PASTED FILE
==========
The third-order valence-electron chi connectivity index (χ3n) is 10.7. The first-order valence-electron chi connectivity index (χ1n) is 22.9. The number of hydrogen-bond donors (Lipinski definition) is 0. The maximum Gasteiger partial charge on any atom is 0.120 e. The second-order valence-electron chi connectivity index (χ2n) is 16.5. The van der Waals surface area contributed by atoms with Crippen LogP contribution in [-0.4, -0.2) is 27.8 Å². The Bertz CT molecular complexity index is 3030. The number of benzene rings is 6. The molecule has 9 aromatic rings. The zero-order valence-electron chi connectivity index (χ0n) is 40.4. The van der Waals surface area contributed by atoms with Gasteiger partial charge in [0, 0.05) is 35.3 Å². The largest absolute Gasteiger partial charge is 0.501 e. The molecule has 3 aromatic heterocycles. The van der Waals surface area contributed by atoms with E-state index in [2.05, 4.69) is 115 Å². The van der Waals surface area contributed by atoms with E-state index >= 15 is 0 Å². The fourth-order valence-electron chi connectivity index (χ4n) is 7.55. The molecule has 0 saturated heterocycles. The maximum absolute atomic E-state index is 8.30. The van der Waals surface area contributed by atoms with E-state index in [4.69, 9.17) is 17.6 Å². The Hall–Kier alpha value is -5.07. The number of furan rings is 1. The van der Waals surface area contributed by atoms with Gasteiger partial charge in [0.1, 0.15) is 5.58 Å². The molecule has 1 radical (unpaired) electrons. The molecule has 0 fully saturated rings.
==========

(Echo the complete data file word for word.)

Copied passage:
The third-order valence-electron chi connectivity index (χ3n) is 10.7. The first-order valence-electron chi connectivity index (χ1n) is 22.9. The number of hydrogen-bond donors (Lipinski definition) is 0. The maximum Gasteiger partial charge on any atom is 0.120 e. The second-order valence-electron chi connectivity index (χ2n) is 16.5. The van der Waals surface area contributed by atoms with Crippen LogP contribution in [-0.4, -0.2) is 27.8 Å². The Bertz CT molecular complexity index is 3030. The number of benzene rings is 6. The molecule has 9 aromatic rings. The zero-order valence-electron chi connectivity index (χ0n) is 40.4. The van der Waals surface area contributed by atoms with Gasteiger partial charge in [0, 0.05) is 35.3 Å². The largest absolute Gasteiger partial charge is 0.501 e. The molecule has 3 aromatic heterocycles. The van der Waals surface area contributed by atoms with E-state index in [2.05, 4.69) is 115 Å². The van der Waals surface area contributed by atoms with E-state index >= 15 is 0 Å². The fourth-order valence-electron chi connectivity index (χ4n) is 7.55. The molecule has 0 saturated heterocycles. The maximum absolute atomic E-state index is 8.30. The van der Waals surface area contributed by atoms with E-state index in [4.69, 9.17) is 17.6 Å². The Hall–Kier alpha value is -5.07. The number of furan rings is 1. The van der Waals surface area contributed by atoms with Gasteiger partial charge in [0.1, 0.15) is 5.58 Å². The molecule has 1 radical (unpaired) electrons. The molecule has 0 fully saturated rings.